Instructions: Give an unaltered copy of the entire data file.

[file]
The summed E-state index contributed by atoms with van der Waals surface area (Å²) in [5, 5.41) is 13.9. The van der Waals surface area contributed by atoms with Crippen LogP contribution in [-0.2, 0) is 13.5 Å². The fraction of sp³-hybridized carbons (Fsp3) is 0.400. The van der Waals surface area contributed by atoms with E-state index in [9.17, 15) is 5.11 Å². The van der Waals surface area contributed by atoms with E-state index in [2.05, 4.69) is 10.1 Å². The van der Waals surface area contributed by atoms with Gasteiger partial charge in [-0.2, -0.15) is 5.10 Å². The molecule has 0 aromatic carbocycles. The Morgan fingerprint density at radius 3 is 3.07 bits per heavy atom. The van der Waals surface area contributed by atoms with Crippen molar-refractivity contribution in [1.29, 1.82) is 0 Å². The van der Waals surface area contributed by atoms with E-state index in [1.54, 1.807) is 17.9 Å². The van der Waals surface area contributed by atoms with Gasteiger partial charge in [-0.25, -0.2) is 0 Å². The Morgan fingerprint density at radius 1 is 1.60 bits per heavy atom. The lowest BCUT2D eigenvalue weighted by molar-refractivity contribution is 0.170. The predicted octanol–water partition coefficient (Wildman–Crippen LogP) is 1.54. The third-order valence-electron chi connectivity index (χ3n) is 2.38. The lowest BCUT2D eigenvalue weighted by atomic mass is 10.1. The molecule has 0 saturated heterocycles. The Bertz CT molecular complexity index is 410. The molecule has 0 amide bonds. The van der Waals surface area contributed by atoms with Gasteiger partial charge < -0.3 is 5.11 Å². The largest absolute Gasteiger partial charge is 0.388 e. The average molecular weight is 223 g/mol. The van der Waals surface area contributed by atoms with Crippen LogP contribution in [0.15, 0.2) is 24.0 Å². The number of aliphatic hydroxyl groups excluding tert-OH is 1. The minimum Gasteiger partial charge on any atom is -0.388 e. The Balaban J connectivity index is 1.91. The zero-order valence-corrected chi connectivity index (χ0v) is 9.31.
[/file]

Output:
The summed E-state index contributed by atoms with van der Waals surface area (Å²) in [5, 5.41) is 13.9. The van der Waals surface area contributed by atoms with Crippen LogP contribution in [-0.2, 0) is 13.5 Å². The fraction of sp³-hybridized carbons (Fsp3) is 0.400. The van der Waals surface area contributed by atoms with E-state index in [9.17, 15) is 5.11 Å². The van der Waals surface area contributed by atoms with E-state index in [2.05, 4.69) is 10.1 Å². The van der Waals surface area contributed by atoms with Gasteiger partial charge in [-0.2, -0.15) is 5.10 Å². The molecule has 0 aromatic carbocycles. The Morgan fingerprint density at radius 3 is 3.07 bits per heavy atom. The van der Waals surface area contributed by atoms with Crippen molar-refractivity contribution in [1.29, 1.82) is 0 Å². The van der Waals surface area contributed by atoms with E-state index in [1.54, 1.807) is 17.9 Å². The van der Waals surface area contributed by atoms with Gasteiger partial charge in [-0.25, -0.2) is 0 Å². The Morgan fingerprint density at radius 1 is 1.60 bits per heavy atom. The lowest BCUT2D eigenvalue weighted by molar-refractivity contribution is 0.170. The predicted octanol–water partition coefficient (Wildman–Crippen LogP) is 1.54. The third-order valence-electron chi connectivity index (χ3n) is 2.38. The lowest BCUT2D eigenvalue weighted by atomic mass is 10.1. The molecule has 0 saturated heterocycles. The Bertz CT molecular complexity index is 410. The molecule has 0 amide bonds. The van der Waals surface area contributed by atoms with Gasteiger partial charge < -0.3 is 5.11 Å². The largest absolute Gasteiger partial charge is 0.388 e. The average molecular weight is 223 g/mol. The van der Waals surface area contributed by atoms with Crippen LogP contribution in [0.15, 0.2) is 24.0 Å². The number of aliphatic hydroxyl groups excluding tert-OH is 1. The minimum Gasteiger partial charge on any atom is -0.388 e. The Balaban J connectivity index is 1.91. The zero-order valence-corrected chi connectivity index (χ0v) is 9.31.